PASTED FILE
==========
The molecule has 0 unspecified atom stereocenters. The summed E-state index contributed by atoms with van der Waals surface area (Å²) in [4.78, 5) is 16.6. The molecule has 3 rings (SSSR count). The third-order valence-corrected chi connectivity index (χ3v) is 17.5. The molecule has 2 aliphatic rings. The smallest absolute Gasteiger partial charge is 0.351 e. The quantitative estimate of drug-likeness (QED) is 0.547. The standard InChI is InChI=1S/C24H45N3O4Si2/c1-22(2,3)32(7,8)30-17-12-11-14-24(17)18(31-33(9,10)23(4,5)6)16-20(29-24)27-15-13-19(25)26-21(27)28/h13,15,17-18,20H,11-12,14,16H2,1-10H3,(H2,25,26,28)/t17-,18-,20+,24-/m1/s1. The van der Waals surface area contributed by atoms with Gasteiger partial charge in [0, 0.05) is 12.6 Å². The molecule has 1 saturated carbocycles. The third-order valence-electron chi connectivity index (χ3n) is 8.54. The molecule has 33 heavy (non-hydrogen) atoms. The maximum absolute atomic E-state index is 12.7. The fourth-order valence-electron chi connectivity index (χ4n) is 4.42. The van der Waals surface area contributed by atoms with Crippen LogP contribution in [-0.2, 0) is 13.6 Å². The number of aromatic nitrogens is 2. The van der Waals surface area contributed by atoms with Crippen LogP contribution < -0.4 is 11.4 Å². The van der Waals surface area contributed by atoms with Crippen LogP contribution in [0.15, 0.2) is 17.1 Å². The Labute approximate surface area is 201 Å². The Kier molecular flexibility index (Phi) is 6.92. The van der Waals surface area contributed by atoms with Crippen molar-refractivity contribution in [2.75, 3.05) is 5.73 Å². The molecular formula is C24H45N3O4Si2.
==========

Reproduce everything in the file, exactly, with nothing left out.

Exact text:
The molecule has 0 unspecified atom stereocenters. The summed E-state index contributed by atoms with van der Waals surface area (Å²) in [4.78, 5) is 16.6. The molecule has 3 rings (SSSR count). The third-order valence-corrected chi connectivity index (χ3v) is 17.5. The molecule has 2 aliphatic rings. The smallest absolute Gasteiger partial charge is 0.351 e. The quantitative estimate of drug-likeness (QED) is 0.547. The standard InChI is InChI=1S/C24H45N3O4Si2/c1-22(2,3)32(7,8)30-17-12-11-14-24(17)18(31-33(9,10)23(4,5)6)16-20(29-24)27-15-13-19(25)26-21(27)28/h13,15,17-18,20H,11-12,14,16H2,1-10H3,(H2,25,26,28)/t17-,18-,20+,24-/m1/s1. The van der Waals surface area contributed by atoms with Gasteiger partial charge in [0, 0.05) is 12.6 Å². The molecule has 1 saturated carbocycles. The third-order valence-electron chi connectivity index (χ3n) is 8.54. The molecule has 33 heavy (non-hydrogen) atoms. The maximum absolute atomic E-state index is 12.7. The fourth-order valence-electron chi connectivity index (χ4n) is 4.42. The van der Waals surface area contributed by atoms with Crippen LogP contribution in [-0.2, 0) is 13.6 Å². The number of aromatic nitrogens is 2. The van der Waals surface area contributed by atoms with Crippen LogP contribution < -0.4 is 11.4 Å². The van der Waals surface area contributed by atoms with Crippen LogP contribution in [0.15, 0.2) is 17.1 Å². The Labute approximate surface area is 201 Å². The Kier molecular flexibility index (Phi) is 6.92. The van der Waals surface area contributed by atoms with Crippen molar-refractivity contribution in [2.75, 3.05) is 5.73 Å². The molecular formula is C24H45N3O4Si2.